Del Duca Doesn’t Do It.

Friday, February 28th, 2020

The Toronto Star actually endorsed a candidate for leader of Ontario’s liberals without telling their readers anything of importance about him. They tell us former MPP Steven Del Duca is a good organizer without giving any examples. They tell us he can raise funds without understanding where they come from. They tell us he likes the centre-right political playground instead of being a lefty like Kathleen Wynn.

And that is an endorsement?

Former premier Kathleen Wynne was the most reactionary of liberals. She was slow to listen, slow to react and unembarrassedly milked any media opportunity that made her look even a little bit progressive. To suggest Del Duca is more right wing than her is to put him in a similar political view as Maxime Bernier.

And Wynne seemed to have the political common sense of a gerbil. When she surrendered before the campaign was even over to that ass Ford and his collection of conservative connivers, it was her high-water mark of blundering politics. She gave no thought to the candidates and party supporters she was betraying.

But of the 20 or so of the liberal candidates who had a chance at the time of winning their seats, I hardly think Del Duca was included. Micheal Coteau and Mitzie Hunter were two we expected to pull through because of their strong riding support and their hard work.

The one thing for sure is that the liberal party has little chance of serious reform with someone such as Del Duca at the helm. The federal party has been changed under Justin Trudeau into a collection of easy marks for constant fund-raising. They have little input on where the party is going, its policies or in choosing its candidates.

It will be a sorry day next week if Steven Del Duca walks away with the party leadership. It will be when liberalism dies in Ontario.

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Copyright 2020 © Peter Lowry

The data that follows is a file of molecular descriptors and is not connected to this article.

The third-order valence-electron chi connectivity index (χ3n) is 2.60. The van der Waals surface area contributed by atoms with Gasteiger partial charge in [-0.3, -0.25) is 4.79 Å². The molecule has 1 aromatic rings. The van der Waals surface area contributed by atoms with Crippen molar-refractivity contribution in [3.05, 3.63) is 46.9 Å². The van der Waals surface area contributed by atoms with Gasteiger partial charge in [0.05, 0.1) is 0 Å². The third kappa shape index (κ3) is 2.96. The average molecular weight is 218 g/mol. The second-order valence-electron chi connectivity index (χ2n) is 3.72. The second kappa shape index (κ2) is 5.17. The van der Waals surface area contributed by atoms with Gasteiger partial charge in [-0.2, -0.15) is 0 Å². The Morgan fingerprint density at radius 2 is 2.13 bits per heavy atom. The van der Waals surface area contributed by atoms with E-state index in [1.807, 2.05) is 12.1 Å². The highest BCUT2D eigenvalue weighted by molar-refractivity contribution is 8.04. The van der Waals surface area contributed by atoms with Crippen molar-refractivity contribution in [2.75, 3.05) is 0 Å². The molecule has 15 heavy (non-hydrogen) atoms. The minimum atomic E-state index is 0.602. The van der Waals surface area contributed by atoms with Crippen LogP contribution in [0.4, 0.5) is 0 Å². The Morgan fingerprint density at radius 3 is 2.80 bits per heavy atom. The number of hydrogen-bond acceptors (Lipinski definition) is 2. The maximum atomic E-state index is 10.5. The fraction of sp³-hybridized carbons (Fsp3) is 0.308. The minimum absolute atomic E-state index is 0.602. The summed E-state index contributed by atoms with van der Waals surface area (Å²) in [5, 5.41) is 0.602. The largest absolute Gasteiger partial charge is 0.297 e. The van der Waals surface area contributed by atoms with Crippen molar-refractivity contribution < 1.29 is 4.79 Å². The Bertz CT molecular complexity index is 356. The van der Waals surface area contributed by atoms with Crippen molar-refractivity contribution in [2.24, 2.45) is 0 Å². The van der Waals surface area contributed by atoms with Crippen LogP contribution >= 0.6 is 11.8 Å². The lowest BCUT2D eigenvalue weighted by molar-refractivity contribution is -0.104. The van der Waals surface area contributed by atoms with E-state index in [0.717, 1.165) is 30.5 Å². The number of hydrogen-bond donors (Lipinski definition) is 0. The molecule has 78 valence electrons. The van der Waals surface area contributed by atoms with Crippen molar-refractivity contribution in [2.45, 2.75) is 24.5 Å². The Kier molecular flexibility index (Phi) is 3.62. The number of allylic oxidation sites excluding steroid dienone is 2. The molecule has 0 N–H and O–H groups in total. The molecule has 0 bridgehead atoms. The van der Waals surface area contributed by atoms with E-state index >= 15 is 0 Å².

Complaints, comments, criticisms and compliments can be sent to  peter@lowry.me

The smart ones fight on.

Sunday, January 26th, 2020

Former Ontario premier Kathleen Wynne could learn something from MPP Michael Coteau. He is no quitter. Wynne did irreparable harm to Ontario liberals in the 2018 election when she conceded the election before the voters made their decision known. All her mistakes as premier could not top that one amateur act.

Before she made that gaff, the liberals looked like they were down to 15 or 20 seats in the legislature. She ended up as part of a rump group that were not even recognized as a party. It makes the challenge for the next leader all that more difficult.

But I made the mistake yesterday of saying that Steven Del Duca had effectively won the leadership with his 14,000 membership sales. Michael Coteau, very wisely, challenges that assumption. We will not have the basis for these assumptions until after the ridings elect their delegates. It will be the number of first-vote commitments that will tell the tale. We will not have the detailed analysis before mid February.

The wild cards in this game are the ex officio voters such a federal MPs, provincial candidates and party office holders. Over 400 potential votes fall into this category. With a likely turnout of 1600 to 1800 voting delegates at the convention, Coteau and his supporters are hoping for a second ballot. Del Duca and his people will be hoping for a first ballot win. It all seems to come down to who can give a real barn-burner of a speech to the crowd that morning.

The one thing that is obvious about this campaign is that Steven Del Duca represents the past of the Ontario party and Michael Coteau represents the future. He is aggressive, welcoming to change and recognizes that the future offers a new type of politics.

A lot of what we have heard so far in this leadership contest has to do with getting rid of Doug Ford. I think we need to hear more about the type of politics that would end the possibilities for electing people like Doug Ford.

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Copyright 2020 © Peter Lowry

Complaints, comments, criticisms and compliments can be sent to  peter@lowry.me

Being a liberal is tough.

Wednesday, January 15th, 2020